In May 2012, Advance Publications, owner of the Times, announced that the Times would become part of a new company called the Alabama Media Group,[206] along with the other three newspapers and two websites owned by Advance. As part of the change, the newspapers moved to a three-day publication schedule, with print editions available only on Wednesday, Friday and Sunday. The Huntsville Times and its sister papers publish news and information seven days a week on[207]

A few alternative newspapers are available in Huntsville. The Valley Planet[208] covers arts and entertainment in the Tennessee Valley area. The Redstone Rocket[209] is a newspaper distributed throughout Redstone Arsenal's housing area covering activities on Redstone. Speakin' Out News[210] is a weekly newspaper focused on African Americans. El Reportero is a Spanish-language newspaper for North Alabama.


Huntsville Life Magazine is a lifestyle magazine, which is published six times annually.[211]

No'Ala Huntsville is a lifestyle magazine, which is published six times annually.


Huntsville is the 106th largest radio market in the United States.[212] Station KIH20 broadcasts the National Weather Service's forecasts and warnings for the Huntsville area.


The Huntsville DMA serves fifteen counties in north Alabama and six counties in southern Middle Tennessee.

TV stations


A few feature films have been shot in Huntsville, including 20 Years After[213] (2008, originally released as Like Moles, Like Rats),[214] Air Band (2005),[215] and Constellation (2005).[216] Parts of the film SpaceCamp (1986) were shot at Huntsville's U.S. Space and Rocket Center at the eponymous facility. The U.S. Space and Rocket Center stood in for NASA in the 1989 movie Beyond the Stars. Columbia Pictures filmed Ravagers (1979) in The Land Trust's Historic Three Caves Quarry, at the U.S. Space and Rocket Center, and at an antebellum home next door to Lee High School. The city was also referenced in Captain Marvel.

Huntsville's legacy in the space program continues to draw film producers looking for background material for space-themed films. During the pre-production of Apollo 13 (1995), the cast and crew spent time at Space Camp and Marshall Space Flight Center preparing for their roles. Space Camp was mentioned in the film Stranger than Fiction and was featured in a 2008 episode of Penn & Teller: B.S.! on NASA.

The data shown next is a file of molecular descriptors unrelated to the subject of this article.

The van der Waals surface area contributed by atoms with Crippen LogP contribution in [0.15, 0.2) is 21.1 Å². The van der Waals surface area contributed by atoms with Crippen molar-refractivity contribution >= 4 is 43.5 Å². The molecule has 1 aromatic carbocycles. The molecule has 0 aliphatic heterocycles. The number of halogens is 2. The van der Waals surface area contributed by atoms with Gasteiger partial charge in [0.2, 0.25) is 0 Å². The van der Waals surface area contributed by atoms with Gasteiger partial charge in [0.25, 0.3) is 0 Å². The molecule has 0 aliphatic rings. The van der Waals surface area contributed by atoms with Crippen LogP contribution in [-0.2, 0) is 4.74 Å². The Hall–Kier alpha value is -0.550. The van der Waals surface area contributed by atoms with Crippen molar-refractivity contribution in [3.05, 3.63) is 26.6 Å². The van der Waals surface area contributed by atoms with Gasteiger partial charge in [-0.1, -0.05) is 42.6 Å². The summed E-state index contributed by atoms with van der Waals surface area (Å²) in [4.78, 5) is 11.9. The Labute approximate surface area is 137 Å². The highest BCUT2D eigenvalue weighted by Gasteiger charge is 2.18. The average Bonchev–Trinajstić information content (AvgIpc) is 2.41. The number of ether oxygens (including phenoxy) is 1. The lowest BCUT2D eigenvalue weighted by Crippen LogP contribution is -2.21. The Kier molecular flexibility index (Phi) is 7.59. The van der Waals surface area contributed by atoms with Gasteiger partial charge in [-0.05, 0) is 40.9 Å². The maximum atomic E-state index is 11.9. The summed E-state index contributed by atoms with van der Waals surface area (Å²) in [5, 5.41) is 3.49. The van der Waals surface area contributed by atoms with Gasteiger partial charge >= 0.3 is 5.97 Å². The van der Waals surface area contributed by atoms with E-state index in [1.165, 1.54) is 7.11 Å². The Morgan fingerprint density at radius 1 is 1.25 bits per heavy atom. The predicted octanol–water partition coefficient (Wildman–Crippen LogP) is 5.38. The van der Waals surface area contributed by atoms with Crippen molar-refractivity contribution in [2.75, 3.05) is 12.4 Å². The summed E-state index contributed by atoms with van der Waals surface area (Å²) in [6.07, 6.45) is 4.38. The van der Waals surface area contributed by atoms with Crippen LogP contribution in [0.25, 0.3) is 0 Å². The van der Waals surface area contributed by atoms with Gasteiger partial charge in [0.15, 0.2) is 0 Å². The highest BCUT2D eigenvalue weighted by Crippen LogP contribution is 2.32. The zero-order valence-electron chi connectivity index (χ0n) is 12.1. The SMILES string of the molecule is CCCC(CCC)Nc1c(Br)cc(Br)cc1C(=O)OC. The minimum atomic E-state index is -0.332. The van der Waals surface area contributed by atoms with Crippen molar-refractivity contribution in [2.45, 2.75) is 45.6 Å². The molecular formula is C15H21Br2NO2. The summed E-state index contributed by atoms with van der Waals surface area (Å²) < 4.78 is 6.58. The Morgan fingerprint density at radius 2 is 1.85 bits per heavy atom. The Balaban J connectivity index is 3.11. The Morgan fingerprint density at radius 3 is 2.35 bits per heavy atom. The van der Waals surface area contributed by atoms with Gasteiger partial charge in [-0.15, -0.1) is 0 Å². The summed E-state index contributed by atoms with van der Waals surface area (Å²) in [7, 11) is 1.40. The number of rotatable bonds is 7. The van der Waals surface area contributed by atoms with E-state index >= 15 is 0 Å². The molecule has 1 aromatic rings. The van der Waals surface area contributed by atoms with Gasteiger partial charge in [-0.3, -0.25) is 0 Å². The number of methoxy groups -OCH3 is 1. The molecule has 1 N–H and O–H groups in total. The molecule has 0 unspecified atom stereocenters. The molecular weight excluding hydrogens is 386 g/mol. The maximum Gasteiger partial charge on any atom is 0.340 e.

Huntsville has six movie theaters:[217]



The Saturn V replica at the US Space and Rocket Center stands as a prominent landmark near mile 15 on Interstate 565.

Huntsville is served by several U.S. Highways, including 72, 231, 431 and an Interstate highway spur, I-565, that links Huntsville and Decatur to I-65. Alabama Highway 53 also connects the city with I-65 in Ardmore, Tennessee. Major roadways include University Drive, Governors Drive, Airport Road, Memorial Parkway and Research Park Blvd.

Cited as "Restore Our Roads", the city of Huntsville, between 2014 and 2019, will perform about $383 million worth of road construction to improve the transportation infrastructure.[219] Some of the funds for the road work comes from an increase in sales tax,[220] while others come from various sources including the Alabama Transportation Rehabilitation and Improvement Program.[221] Major road projects include:

  • Memorial Parkway overpasses at Martin Road, Lily Flagg, and Mastin Lake Road
  • Widening US 72 over Chapman Mountain
  • Widening US 72/University Drive from Providence Main Street to County Line Road from 4 lanes to 6 lanes
  • Access and intersection improvements along Memorial Parkway
  • Extending the Northern Bypass from Pulaski Pike to US-231/431
  • Widening Cecil Ashburn Drive over Huntsville Mountain from 2 to 4 lanes

Additional road projects include reconstructing Holmes Avenue over Pinhook Creek, widening Zierdt, Martin and Winchester Roads, widening Old Madison Pike from Cummings Research Park to the city of Madison, relocating and widening Church Street north of Downtown, relocating Wynn Drive to allow an extension of the Calhoun Community College campus, various improvements along US 431 north of Hampton Cove, creating a new Downtown Gateway with the extension of Harvard Road from Governors Drive to Williams Avenue for a direct connection to Downtown, and extending Weatherly Road to the new Grissom High School.

Public transitEdit